With COVID-19 cases on the rise across the country, uncertainty around a contentious presidential election and no action from Washington on another stimulus package, Wall Street has been having a rough month. GBH Morning Edition host Joe Mathieu spoke with Shannon Saccocia, Chief Investment Officer at Boston Private, about what investors can expect from the markets in the weeks ahead. The transcript below has been edited for clarity.

Joe Mathieu: I was listening to you talk earlier this week pointing to a slowdown in business activity in recent weeks. You pointed to lower retail sales [and] lower airline passenger traffic. When we consider the economy itself and the rising COVID cases, are we entering another slowdown here, Shannon?

Shannon Saccocia: We could certainly see a relative slow down, considering the improvement that we experienced over the course of the summer. One of the things that really helped to insulate, to some extent, some additional drop in consumer demand was the CARES Act. And obviously, we saw the provisions of the CARES Act, including those extended unemployment benefits, expire at the end of July. We were expecting there to be some residual impacts from the expiration of those benefits. And if you had asked me at the beginning of the year what the most volatile period would have been this year, it probably would have been the September-October timeframe leading up to the election. So some of this isn't necessarily unexpected, but I think that people were hopeful that we wouldn't see an additional wave of cases, and we certainly are seeing that now.

Mathieu: How much are you worried about the election? People love talking about politics on Wall Street, and it doesn't always add up with Democrats sometimes associated with more regulations [and] Republicans associated with lower taxes. But in the end, it comes down to uncertainty, right? There's concern that we might not know who won.

Saccocia: Absolutely. The bottom line is that if you look at it from an economic and market perspective, which is, of course, what I'm supposed to do, who sits in the White House generally has a lot less of an impact on your investment portfolio than the economy at large. And Congress, frankly, has more of an impact on Congress at large. So what Wall Street in particular dislikes is uncertainty. If you go back to the Gore-Bush election, which obviously we had Florida hanging in the balance, those several weeks were volatile periods in the market because of that uncertainty. So I think that we could see a delay in what is traditionally and historically a bounce in stocks after the election, if there is a contested situation ahead of us over the course of the next couple of weeks.

Mathieu: Shannon, how worried are you about the consumer? You mentioned the CARES Act. We have no stimulus, people have been unemployed in many cases for months, and if you're looking at slowing retail sales as we walk into the holiday period, things could get worse.

Saccocia: Absolutely. We're seeing really two things. Number one, we're seeing a K-shaped recovery. Obviously, working class Americans have been disproportionately impacted by COVID, especially those working in the services industry. So we've seen a lot more pain, a lot less discretionary income [and] more unemployment in that segment of the population. And what we're seeing in the last couple of weeks is a relatively robust report from retailers about sales. I think a lot of that might be pulled forward from the Christmas season. If we think about all the disruptions in supply chains that we experienced in March and April, I think people who have discretionary income are shopping a little bit early for the holiday season. And so I am concerned that if you're looking at it from a consumer perspective, we may have a bit of this pull forward. And as we move closer to Christmas, even UPS and FedEx are saying please don't expect to be able to get your packages as quickly during that time period, so I'm a little bit concerned about a lull in the consumer as we move into November and December.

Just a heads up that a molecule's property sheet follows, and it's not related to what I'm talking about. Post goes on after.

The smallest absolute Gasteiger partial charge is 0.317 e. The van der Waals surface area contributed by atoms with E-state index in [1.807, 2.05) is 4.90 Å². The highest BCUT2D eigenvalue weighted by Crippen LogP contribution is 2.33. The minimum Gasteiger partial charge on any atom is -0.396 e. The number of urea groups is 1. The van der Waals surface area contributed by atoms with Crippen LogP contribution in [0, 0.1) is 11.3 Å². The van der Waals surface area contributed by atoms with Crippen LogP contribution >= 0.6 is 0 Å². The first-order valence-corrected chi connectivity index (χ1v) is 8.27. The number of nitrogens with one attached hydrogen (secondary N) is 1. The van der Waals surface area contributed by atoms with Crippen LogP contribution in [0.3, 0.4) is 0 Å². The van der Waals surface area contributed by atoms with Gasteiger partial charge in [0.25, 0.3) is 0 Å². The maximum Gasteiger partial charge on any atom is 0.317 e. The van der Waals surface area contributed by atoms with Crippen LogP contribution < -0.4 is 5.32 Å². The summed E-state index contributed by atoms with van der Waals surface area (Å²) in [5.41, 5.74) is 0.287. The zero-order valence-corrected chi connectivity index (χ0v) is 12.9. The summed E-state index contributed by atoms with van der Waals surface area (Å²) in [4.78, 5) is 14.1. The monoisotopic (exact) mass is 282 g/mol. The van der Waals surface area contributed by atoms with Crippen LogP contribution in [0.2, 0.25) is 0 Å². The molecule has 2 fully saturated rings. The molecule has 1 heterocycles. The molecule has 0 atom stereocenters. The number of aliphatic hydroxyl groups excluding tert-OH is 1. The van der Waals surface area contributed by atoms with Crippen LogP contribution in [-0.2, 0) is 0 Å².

Mathieu: I'm remembering that term "pull forward". We're going to be hearing that a lot more, I think, as we go into the holidays and into the new year. As far as investors are concerned, Shannon, I can't imagine the phone calls you get on days like these. Are we making a whole round trip now? We went back almost to our highs just a couple of weeks ago, and the losses are severe. How concerned are you about the stock market?

Saccocia: I think these last couple of days have certainly been worrisome, but I think they're warranted. And I think that's important for investors to understand that with everything happening right now — with COVID swirling, the election, all the things that we're grappling with — it's expected that we could see a little bit of taking money off of the table in stocks. The reality is, though, that in 2021, we have significant stimulus at our backs. We have monetary stimulus, we will get another fiscal stimulus package and maybe even an additional infrastructure package next year. And bonds, frankly, really aren't all that attractive. So although we might see some near-term pain in the equity market, looking forward over the next couple of years, particularly into the back half of next year, equities are probably most appropriate if you have a longer-term time horizon and you're looking to reap some gains for a market that right now just feels unattractive on a number of different levels.